January 17, 2021 – Second Sunday in Ordinary Time, Year B
1 Samuel 3:3b-10, 19; Psalm 40:2, 4, 7-10; 1 Corinthians 6:13c-15a, 17-20; John 1:35-42
Newly arrived as a first grader at my new school, at recess on the first day, my classmates initiated me into the simultaneously simple and ever-evolving ins and outs of a strange but wonderful playground staple that we hadn’t had at my old school: four square. They’d been playing since kindergarten, so they were veritable professionals, as long as they steered clear of the second graders.
No one sat me down to read through the rule book. In fact, I could barely read yet. And no one explained every last nuance of the game to me either. They just said, “Come on and you’ll see.” I gleaned the basics as I stood in line, and learned the rest by trial and error. Soon, I was dreaming and scheming of the day four square would become an Olympic sport. Still waiting on that one.
In third grade, I remember getting assigned to let the new kid shadow me. By then we’d moved on to basketball as our pastime of choice, and at recess I invited Rick over to the hoops to meet the basketball crew. We picked teams – Rick got picked last, of course – but he turned out to be pretty good, and by the end of recess, we were all excited to have another player in our mix. Rick also ended up becoming one of my best friends.
“Come, and you will see.” (John 1:39) It’s a pretty simple concept – one that grade schoolers understand instinctively in their daily capers. And it lies at the heart of evangelization.
It’s how Jesus initiates his call to the two disciples in our Gospel this week. He asks them what they are looking for as they follow him around. They address him as a teacher and ask where he is staying, presumably so that they can come under his tutelage. Perhaps sensing their own uncertainty as they respond to his question with a question of their own, Jesus simply invites them to “Come and see.” He doesn’t give convoluted directions to his house for them to embark on by themselves some other day. He just invites them to come over, then and there.
So often, people think they are not equipped to evangelize because they don’t know the faith well enough. They can’t explain everything as well as Father does or Sister does. If they start talking faith, they might get exposed for the gaps in their own understanding or the weaknesses in their own living out of the faith. They don’t know where to begin in giving “directions” as to what it means to be a Christian, so it seems better to just leave the topic of faith to the “professionals.”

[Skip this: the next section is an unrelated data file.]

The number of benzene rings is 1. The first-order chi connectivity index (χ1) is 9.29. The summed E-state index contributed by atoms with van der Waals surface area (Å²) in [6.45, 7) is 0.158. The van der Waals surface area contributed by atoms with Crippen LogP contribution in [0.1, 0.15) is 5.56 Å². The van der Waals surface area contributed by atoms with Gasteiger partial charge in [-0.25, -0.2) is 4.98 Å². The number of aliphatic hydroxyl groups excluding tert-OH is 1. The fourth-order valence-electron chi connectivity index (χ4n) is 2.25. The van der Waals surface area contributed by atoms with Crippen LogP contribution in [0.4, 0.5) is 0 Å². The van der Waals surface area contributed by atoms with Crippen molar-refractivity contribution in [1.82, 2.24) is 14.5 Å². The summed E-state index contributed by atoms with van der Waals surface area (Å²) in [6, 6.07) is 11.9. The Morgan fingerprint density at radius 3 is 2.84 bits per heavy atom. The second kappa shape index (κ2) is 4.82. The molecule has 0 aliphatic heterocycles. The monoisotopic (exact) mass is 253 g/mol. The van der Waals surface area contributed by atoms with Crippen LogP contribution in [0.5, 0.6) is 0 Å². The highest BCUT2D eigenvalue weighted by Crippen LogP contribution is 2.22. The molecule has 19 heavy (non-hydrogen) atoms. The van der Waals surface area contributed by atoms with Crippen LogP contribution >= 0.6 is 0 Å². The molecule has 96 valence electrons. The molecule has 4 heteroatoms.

But such an understanding of evangelization misses the heart of what evangelization is. It is not really about downloading into someone else’s brain or even heart a set of facts, beliefs, dogmas and practices. Rather, it’s about what Andrew does after his encounter with the Lord. He goes to his brother Peter and brings him to Jesus.
If you’re wild about Bob and wish Joe knew him too, you can tell Joe about Bob until you’re blue in the face, but the best way to have him actually get to know Bob is to have him simply come over and meet him. The rest will unfold in their own conversations and the unique relationship that they form with each other.
In order to evangelize, you don’t need to know everything about the faith, nor do you have to be good at articulating it all. All that’s needed is to encounter our Lord in your own life and then invite others to come do the same. He’ll take care of the rest. Such encounters happen most tangibly through the Sacraments and the profound gift we have in the divine liturgy where we meet our Risen Lord, but they can also happen in the experience of genuine Christian community. “Where two or three are gathered together in my name, there am I in the midst of them.” (Matthew 18:20)
In today’s fractured world, Catholics need to cultivate the art of building what a spiritual father of mine, Fr. Raymond Gawronski, SJ, called “islands of communion,” or more simply, “islands of humanity” – oases of genuine Christian friendship, where the love of God and of each other is given space to nurture us.
Creating such an oasis might be as simple as collecting all the smartphones at the beginning of a family dinner and engaging in meaningful conversation with each other. In the days of COVID-19, it might consist of that closest circle of friends you’ve stayed in contact with and maybe even agreed to arrange play-dates for your kids. You might consider taking time to pray the rosary together with those closest friends about the needs of your families, friends, local community and the world.
Just this past week, I found myself stranded in a hotel as I awaited a COVID-19 test result required to fly back to my university. The simple act of lighting candles to pray in the morning and the evening each day made that hotel room an island of communion rather than a desert of loneliness.
Encounters like these with the Lord in our midst are distinct joys. To evangelize is simply to invite others into that joy to share it with you. Jesus does the rest. And who knows, in inviting them you just might gain a new best friend.